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technology where the United states has a pronounced advantage over Japan. In multimedia, "IBM saw a technology thai the Japanese could not copy easily." savs Koden. "TheJapanese have tremendous copying talent, Inn they don'l create or integrate hi hnology as well. They do not have the creative ability of our culture. They have never been able to equal our movie industry because they d o not have America's creative talent." Inderal, specialization puts the Japanese at a distinct disadvantage in somr' creative ventures, while they .tie known lor perfecting our inven tions and te< Inn >logy, from autos to computers, they are not known for innovative design, That leaves the l'.S. dominant in multimedia devel opment. Atlanta in particular also benefits from a tradition of entreprenourship. according to Susan Andes. [MGT '83. "There are lots of new companies being started here because the market is ready, and this is where the advances in multimedia are being made." Andes is a partner in Multimedia legal Services Inc.. which designs courtroom presentations for attorneys. "In Atlanta, the focus is more on the practical than the theo iciu al," she says. "( )tgani/alions here are interested in applications thai can be done on a large or small scale, and that helps people like me com ing out of school and starting these small companies. Atlanta's competition for multimedia leadership comes from disparate and fragmented factions. Nationally, Silicon Valley whiz kids have always been an independent A\-\d insubordinate lot. making for a competitive but not necessarily cooperative envi ronment. There are two other regions where major multimedia operations arc concentrated: Austin, Texas, where Apple and IBM have mi A ed their joint-venture operatic >ns. and Washington, !).(!., where a con

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GEORGIA TECH â&#x20AC;˘ Fall 1992

Tech grad Ben Dyer has w o r k e d w i t h Tech lo< >t I >.i 11 c o a c h Bill Ix-wis to d e v e l o p a line o f products for h i g h s c h o o l c o a c h e s that teach the d e c i s i o n - m a k i n g a n d mental aspects o f team sports. centration of defense and government industries has created a magnet for software talent. Crecine acknowledges thai Atlanta lags behind other centers in some areas such as computer software, but "there are other areas where we are clearly ahead, such as the technology underlying the cable industry, and the hardware and software associated with fiber optic networks, w e are not yet a dominant player in the area of high-definition television, but the- great thing about IIDTV is that it's just another digital device."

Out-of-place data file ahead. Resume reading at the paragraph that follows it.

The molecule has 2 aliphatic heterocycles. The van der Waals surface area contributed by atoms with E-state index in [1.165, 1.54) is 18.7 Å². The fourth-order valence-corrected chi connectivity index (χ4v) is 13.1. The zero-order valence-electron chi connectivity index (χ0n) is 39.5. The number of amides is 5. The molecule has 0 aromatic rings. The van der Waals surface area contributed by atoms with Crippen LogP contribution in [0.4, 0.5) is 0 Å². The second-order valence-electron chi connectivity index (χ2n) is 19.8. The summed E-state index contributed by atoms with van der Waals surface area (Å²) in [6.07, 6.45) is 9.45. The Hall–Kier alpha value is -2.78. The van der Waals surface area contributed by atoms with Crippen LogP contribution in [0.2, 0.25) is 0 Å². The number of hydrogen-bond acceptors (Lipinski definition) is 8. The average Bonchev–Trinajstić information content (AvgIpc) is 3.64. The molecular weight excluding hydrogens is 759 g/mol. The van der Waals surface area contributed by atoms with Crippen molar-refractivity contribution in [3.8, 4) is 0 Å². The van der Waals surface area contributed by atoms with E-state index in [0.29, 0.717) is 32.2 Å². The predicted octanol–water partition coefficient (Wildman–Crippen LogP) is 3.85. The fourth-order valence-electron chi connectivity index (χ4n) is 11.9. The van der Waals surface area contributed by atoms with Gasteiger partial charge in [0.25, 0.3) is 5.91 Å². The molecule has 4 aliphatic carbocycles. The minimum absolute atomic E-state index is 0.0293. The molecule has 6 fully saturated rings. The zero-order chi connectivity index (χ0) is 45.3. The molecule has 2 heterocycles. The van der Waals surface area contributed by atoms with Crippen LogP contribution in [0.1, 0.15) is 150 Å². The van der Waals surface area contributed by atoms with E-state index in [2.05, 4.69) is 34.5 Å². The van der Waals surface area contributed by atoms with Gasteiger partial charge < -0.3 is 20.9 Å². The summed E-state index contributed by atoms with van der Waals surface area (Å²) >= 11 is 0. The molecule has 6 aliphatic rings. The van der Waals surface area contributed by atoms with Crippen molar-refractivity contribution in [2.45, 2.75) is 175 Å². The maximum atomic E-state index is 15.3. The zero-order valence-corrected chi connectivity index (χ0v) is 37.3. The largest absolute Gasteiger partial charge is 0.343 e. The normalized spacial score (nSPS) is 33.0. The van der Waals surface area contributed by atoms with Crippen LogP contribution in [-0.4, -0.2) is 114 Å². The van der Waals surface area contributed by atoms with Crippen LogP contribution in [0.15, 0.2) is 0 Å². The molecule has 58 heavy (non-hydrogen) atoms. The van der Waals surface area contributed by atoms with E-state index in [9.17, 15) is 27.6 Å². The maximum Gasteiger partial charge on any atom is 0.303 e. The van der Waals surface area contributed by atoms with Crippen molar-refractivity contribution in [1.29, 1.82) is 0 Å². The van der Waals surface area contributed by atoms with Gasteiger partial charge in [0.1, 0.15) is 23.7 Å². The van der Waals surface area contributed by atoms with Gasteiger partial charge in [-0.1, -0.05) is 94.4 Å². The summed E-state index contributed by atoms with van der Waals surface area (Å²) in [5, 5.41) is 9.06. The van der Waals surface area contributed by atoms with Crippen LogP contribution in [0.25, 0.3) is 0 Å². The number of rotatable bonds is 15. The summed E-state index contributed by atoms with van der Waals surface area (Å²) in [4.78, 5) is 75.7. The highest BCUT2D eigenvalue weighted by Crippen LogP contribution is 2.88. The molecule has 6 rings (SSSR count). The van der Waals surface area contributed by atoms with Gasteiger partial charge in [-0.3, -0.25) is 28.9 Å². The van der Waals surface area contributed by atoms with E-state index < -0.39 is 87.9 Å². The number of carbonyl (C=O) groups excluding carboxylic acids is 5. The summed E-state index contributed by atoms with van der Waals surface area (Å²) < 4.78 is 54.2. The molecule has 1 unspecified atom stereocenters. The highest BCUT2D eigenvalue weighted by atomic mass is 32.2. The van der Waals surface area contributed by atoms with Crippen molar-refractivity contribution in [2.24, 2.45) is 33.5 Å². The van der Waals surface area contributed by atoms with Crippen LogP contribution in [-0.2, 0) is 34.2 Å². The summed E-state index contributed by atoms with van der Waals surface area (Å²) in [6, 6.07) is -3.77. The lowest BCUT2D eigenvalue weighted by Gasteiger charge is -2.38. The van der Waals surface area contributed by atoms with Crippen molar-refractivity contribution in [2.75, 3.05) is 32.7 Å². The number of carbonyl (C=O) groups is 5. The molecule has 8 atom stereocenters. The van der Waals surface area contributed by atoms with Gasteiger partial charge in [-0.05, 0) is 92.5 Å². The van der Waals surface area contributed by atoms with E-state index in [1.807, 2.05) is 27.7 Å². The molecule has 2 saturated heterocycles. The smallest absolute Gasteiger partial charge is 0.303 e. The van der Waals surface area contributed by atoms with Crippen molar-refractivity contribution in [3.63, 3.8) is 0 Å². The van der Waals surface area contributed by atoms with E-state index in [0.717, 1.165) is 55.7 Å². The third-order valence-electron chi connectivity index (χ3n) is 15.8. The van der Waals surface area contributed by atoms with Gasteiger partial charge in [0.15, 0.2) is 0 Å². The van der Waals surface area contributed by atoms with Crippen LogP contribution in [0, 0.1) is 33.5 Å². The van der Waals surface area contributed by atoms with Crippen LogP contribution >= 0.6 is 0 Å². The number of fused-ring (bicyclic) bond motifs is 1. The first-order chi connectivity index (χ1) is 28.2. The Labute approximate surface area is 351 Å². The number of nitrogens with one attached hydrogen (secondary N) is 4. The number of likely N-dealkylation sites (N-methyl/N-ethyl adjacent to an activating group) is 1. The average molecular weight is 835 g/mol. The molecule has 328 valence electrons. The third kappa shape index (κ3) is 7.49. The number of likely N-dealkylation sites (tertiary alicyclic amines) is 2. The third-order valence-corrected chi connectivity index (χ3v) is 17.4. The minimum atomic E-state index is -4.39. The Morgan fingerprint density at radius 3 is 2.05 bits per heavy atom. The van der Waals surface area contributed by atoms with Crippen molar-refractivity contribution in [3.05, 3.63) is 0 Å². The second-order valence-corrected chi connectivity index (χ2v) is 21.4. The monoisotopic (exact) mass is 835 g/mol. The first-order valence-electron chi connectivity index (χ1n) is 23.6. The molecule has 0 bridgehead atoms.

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recine's vision of the future is based on the fact thai all electronics are headed toward a digitized base, in essence speaking a common binary dialogue. With everything from VCRs to home security systems to stereos operating from a digital base, the next frontier becomes integrating the various systems, and that raises the issue of compatibility, a problem that has long plagued the computer industry. "I low can a fairly diverse set of

companies and industries learn howto cc x iperate as well as coni| >ete?" ( !re< me asks. "It's a challenge- to bring together a coalition ol these industries and make them envision long-term profits and potential new markets as being more valuable than whatever short term O >ni| iclitive advantage they might have- in dividing up existing markets. "There is a lot of effort being put into addressing compatibilitv." says Dyer. "It has historically been a big problem, particularly in laser videodisc based systems. In the home market, over the next couple of years I think there will be- no more than two big winnersâ&#x20AC;&#x201D; like the way VI IS and beta evolved. There will be a fair amount of standardization around those two, and a l< it < if the compatibility issues will go away." At the outset, the biggest uses of multimedia will be in corporate presentations, virtual reality simulators, education and medicine I'roc luring these "films" will require many of the same skills used by I lollv w < >< id. Instead of the one-dimensi, mal computer jockeys, the multimedia indus try requires a more diverse set of skillsâ&#x20AC;&#x201D;a blend of artist and engineer, of computer analyst and director. "That is one of the best things to i i Hue of this." Koden savs. It takes a combination of left and right brain. My people have excellent I nglish and history backgrounds, good writ ing skills, plus they have solid computing skills. They are not only tech nieally capable, but able to create. They don't have the I lollv vvc >od or Silicon Valley extremes. The state of Georgia has been exceptionally cooperative l'.\ funding the Georgia Center for Vdvanced Telecommunications Tec htn >logy (GGA'IT), state government has made a commitment to multimedia education, as well as to highlech indus

Georgia Tech Alumni Magazine Vol. 68, No. 02 1992  
Georgia Tech Alumni Magazine Vol. 68, No. 02 1992